Understanding fouling in heat exchangers – Part one

Heat exchangers (HE) play a crucial role in various industries, including power generation, chemical processing, and HVAC systems. However, over time, these essential devices can suffer from fouling, the accumulation of unwanted deposits on heat transfer surfaces, reducing the efficiency of heat exchangers and increasing energy consumption. In this article, we will delve into the types, causes, effects, cost, and mitigation strategies for fouling in heat exchangers.

By Omari Hussein Sabuni, Mechanical Engineer – Kinyerezi Power Plant

Types of fouling in heat exchangers and their impact on heat transfer efficiency

Understanding the different types of fouling and their effects on heat transfer is crucial for effective maintenance and optimization of these vital heat exchange devices. In this article, we will explore the various types of fouling commonly encountered in heat exchangers and delve into their detrimental effects on heat transfer efficiency.

Scaling: Scaling occurs when dissolved salts and minerals present in the fluid precipitate and form a hard crystalline layer on heat transfer surfaces. The scale deposits act as insulators, reducing heat transfer efficiency. As the scaling layer thickens, it restricts fluid flow and increases pressure drop, leading to reduced heat exchanger performance. Furthermore, scaling can promote corrosion under the deposits, exacerbating equipment damage.

Corrosion: Corrosion refers to the degradation of heat exchanger surfaces due to chemical reactions between the fluid and the material of construction. Corrosion can lead to the formation of fouling deposits, such as iron oxide or rust, which inhibit heat transfer. The presence of corrosion products on heat exchange surfaces not only reduces thermal efficiency but also increases the likelihood of equipment failure due to material degradation.

Particulate Fouling: Particulate fouling occurs when solid particles present in the fluid settle on the heat exchanger surfaces. These particles can originate from suspended solids in water, dust in air streams, or process contaminants. Particulate fouling reduces heat transfer efficiency by creating an additional thermal resistance layer. It also increases pressure drop, requiring higher pumping power to maintain fluid flow. Over time, thick layers of particulate fouling can severely impede heat exchanger performance and necessitate cleaning or maintenance interventions.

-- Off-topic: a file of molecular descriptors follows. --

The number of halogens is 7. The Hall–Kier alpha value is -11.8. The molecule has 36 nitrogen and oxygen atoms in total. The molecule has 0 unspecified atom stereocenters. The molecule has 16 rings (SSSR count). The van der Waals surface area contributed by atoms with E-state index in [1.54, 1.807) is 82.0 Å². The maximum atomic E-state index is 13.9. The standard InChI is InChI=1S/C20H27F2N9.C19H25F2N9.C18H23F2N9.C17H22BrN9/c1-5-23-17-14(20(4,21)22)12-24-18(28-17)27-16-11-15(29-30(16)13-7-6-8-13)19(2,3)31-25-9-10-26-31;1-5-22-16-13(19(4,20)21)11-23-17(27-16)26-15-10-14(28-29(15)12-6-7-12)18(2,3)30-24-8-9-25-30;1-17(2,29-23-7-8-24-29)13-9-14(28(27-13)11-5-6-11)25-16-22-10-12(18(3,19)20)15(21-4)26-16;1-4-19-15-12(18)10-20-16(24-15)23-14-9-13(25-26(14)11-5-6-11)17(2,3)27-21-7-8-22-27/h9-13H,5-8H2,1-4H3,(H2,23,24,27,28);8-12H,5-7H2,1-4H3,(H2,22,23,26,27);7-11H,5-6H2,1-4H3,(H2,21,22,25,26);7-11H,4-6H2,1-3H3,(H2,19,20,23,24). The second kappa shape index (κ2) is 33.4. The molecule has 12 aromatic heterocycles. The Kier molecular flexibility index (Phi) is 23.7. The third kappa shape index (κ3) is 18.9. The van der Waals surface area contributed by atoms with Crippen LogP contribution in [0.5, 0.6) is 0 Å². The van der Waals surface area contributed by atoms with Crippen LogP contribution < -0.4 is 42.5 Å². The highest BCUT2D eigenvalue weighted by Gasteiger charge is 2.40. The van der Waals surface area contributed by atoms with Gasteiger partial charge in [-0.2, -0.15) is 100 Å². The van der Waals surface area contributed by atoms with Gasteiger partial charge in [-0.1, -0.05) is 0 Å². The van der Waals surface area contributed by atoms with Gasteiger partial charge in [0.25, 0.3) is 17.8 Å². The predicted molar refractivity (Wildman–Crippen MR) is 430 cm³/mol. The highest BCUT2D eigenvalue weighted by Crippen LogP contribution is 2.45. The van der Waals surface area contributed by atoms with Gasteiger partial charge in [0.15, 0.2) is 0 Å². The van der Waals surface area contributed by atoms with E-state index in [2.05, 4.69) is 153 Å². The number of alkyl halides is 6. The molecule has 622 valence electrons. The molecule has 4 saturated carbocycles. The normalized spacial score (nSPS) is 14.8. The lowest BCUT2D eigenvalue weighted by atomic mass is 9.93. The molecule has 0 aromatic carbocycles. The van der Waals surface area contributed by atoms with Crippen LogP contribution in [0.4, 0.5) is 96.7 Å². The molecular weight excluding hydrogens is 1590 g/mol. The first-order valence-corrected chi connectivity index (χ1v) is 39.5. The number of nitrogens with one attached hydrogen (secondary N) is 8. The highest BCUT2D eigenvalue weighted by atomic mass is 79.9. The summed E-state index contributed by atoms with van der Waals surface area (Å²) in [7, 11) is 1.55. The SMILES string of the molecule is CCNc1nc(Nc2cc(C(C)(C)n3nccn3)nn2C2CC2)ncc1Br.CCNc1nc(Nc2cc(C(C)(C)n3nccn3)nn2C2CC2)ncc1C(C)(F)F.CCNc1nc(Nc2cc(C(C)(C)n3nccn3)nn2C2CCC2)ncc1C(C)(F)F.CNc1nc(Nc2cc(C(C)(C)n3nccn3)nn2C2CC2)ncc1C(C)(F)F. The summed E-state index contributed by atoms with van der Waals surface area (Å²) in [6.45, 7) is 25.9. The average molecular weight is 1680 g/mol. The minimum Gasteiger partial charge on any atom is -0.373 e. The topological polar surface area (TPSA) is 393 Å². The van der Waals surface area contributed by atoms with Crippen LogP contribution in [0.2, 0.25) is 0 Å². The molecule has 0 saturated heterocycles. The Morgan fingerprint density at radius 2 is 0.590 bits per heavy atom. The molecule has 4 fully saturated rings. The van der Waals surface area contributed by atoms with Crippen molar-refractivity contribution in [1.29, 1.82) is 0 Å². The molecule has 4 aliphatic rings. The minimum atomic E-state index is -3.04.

Biological Fouling: Biological fouling involves the growth of microorganisms, such as bacteria, algae, and fungi, on heat exchange surfaces. These microorganisms form biofilms, which act as insulating layers, reducing heat transfer efficiency. Biofilms also promote other types of fouling, such as scaling and particulate deposition. Moreover, the metabolic byproducts of microorganisms can contribute to corrosion, further impacting heat exchanger performance and durability.

Corrosion on heat exchanger head.

Effects of fouling on heat transfer efficiency

The presence of fouling deposits in heat exchangers has several adverse effects on heat transfer efficiency, including:

Reduced Heat Transfer Coefficient: Fouling layers act as thermal barriers, hindering the efficient exchange of heat between the fluid and the heat exchanger surfaces. The reduction in heat transfer coefficient leads to decreased overall heat transfer efficiency, resulting in increased energy consumption to achieve the desired temperature exchange.

Increased Thermal Resistance: Fouling deposits increase the thermal resistance at the heat exchanger surfaces, impairing the rate of heat transfer. This increased resistance reduces the effectiveness of heat exchangers and requires higher temperature differentials to achieve the desired heat transfer, thereby diminishing system efficiency.